KARACHI: The State Bank of Pakistan (SBP) has reported that country’s current account was in surplus despite remaining in deficit in January. The deficit in January stood at $126 million which substantially reduced the six-month surplus.
According to International Monetary Fund (IMF) forecast, Pakistan’s economy will probably expand 3.5 per cent in the 12 months ending on June 30, which is less than 4.3 per cent predicted by the government.
IMF analysts said the current account is in surplus due to direct impact of low trade deficit, especially 60 per cent increase in export of services.
During seven months of the previous year, there was a deficit of $2.792 billion in the current account deficit. Pakistan’s trade deficit in merchandise fell by over 12 per cent in the first seven months of the current fiscal year from a year ago as imports dropped while exports witnessed a paltry growth.
The trade deficit narrowed down to $11.617 billion in July-January period of the current fiscal year as against $13.209 billion over the corresponding period of last year, suggested data of the Pakistan Bureau of Statistics (PBS) released on Thursday.
Since October 2012, imports are steadily on decline while exports rebounded because of a slight surge in demand from recession-hit key markets of Europe and the US.
Experts said that despite disappointing economic indicators, current account with a surplus of $62 million at the end of January, the seventh month of the current fiscal year, kept hopes alive for survival.
The current fiscal year is facing many odds as foreign exchange reserves are declining fast, compared to previous year. It is a great help for the country that current account is still positive.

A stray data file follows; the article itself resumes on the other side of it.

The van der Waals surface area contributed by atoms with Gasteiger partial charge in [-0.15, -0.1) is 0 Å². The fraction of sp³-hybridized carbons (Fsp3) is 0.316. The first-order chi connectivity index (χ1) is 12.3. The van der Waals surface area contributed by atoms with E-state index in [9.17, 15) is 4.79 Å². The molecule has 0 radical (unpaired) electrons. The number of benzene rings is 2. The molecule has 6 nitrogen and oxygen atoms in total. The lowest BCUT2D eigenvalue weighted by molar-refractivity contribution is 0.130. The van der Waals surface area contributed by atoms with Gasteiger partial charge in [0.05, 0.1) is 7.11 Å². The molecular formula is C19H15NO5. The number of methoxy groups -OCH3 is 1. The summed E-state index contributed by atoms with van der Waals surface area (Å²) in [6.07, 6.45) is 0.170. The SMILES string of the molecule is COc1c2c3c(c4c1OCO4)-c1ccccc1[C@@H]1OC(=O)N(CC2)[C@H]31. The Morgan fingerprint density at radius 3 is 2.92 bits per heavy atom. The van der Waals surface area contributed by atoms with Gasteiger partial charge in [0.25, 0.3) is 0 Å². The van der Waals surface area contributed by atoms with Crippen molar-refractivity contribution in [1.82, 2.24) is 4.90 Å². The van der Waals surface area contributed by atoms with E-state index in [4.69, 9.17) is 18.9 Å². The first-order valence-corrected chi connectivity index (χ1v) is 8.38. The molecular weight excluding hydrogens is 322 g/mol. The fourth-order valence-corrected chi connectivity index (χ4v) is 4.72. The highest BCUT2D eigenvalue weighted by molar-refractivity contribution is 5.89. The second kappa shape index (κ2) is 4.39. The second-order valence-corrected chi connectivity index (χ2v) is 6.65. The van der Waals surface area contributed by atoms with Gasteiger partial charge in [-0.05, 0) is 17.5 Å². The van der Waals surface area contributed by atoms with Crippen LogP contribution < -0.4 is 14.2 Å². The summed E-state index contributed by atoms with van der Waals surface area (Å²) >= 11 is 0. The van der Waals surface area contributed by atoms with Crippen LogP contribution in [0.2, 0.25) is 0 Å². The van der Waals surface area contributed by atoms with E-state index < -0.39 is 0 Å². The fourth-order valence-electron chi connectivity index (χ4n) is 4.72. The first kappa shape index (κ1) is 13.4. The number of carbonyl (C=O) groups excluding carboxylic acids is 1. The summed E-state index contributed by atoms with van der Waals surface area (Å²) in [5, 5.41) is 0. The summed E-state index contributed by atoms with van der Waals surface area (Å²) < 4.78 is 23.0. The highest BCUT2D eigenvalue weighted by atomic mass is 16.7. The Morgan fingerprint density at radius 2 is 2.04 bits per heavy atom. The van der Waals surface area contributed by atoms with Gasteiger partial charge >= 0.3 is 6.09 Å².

Aamir Aziz, a textile exporter, said although there was no hope for a boom in exports, low imports would reduce the trade deficit. Despite the fact that the current account was in surplus, exchange rate could not get strength and the rupee fell as low as Rs100 against the US dollar.
A currency expert said that flow of remittances, which is increasing each year, is the strongest supporter of local currency, but twice payments in February to IMF weakened market sentiments.
“The current account is in surplus despite no inflows from outside, but this surplus has a valid reason also. Pakistan received $688 million as Coalition Support Fund from US that improved the external account”, Atif Ahmed, a currency dealer in the inter-bank market.
He said if the country succeeds in maintaining a low trade deficit, the current account could be manageable at the end of this fiscal year.
The outflow in the coming months would be higher which would certainly bring deficit for the current account. The next payment of about SDR 256 million in the last week of the current month would hit the current account surplus and push it to deficit.